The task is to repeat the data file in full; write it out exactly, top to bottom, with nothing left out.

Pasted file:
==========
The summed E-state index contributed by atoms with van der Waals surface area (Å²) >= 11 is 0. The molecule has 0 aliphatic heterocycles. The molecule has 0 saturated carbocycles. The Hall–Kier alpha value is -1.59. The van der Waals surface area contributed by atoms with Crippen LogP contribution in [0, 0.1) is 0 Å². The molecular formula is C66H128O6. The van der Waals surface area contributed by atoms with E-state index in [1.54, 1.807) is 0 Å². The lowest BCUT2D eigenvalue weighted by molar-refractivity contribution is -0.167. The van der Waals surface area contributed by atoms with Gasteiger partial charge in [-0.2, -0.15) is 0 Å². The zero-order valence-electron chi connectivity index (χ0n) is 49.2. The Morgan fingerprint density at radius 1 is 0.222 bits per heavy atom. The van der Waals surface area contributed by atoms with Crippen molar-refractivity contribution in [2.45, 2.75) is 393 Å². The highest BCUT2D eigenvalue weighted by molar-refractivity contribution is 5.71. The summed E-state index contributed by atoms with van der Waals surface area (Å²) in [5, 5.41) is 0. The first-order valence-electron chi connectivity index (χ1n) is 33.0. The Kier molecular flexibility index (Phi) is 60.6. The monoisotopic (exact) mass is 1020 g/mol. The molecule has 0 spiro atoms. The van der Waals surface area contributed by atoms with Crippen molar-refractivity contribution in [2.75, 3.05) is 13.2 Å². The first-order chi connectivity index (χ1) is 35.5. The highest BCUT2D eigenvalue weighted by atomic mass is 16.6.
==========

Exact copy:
The summed E-state index contributed by atoms with van der Waals surface area (Å²) >= 11 is 0. The molecule has 0 aliphatic heterocycles. The molecule has 0 saturated carbocycles. The Hall–Kier alpha value is -1.59. The van der Waals surface area contributed by atoms with Crippen LogP contribution in [0, 0.1) is 0 Å². The molecular formula is C66H128O6. The van der Waals surface area contributed by atoms with E-state index in [1.54, 1.807) is 0 Å². The lowest BCUT2D eigenvalue weighted by molar-refractivity contribution is -0.167. The van der Waals surface area contributed by atoms with Gasteiger partial charge in [-0.2, -0.15) is 0 Å². The zero-order valence-electron chi connectivity index (χ0n) is 49.2. The Morgan fingerprint density at radius 1 is 0.222 bits per heavy atom. The van der Waals surface area contributed by atoms with Crippen molar-refractivity contribution in [2.45, 2.75) is 393 Å². The highest BCUT2D eigenvalue weighted by molar-refractivity contribution is 5.71. The summed E-state index contributed by atoms with van der Waals surface area (Å²) in [5, 5.41) is 0. The first-order valence-electron chi connectivity index (χ1n) is 33.0. The Kier molecular flexibility index (Phi) is 60.6. The monoisotopic (exact) mass is 1020 g/mol. The molecule has 0 spiro atoms. The van der Waals surface area contributed by atoms with Crippen molar-refractivity contribution in [2.75, 3.05) is 13.2 Å². The first-order chi connectivity index (χ1) is 35.5. The highest BCUT2D eigenvalue weighted by atomic mass is 16.6.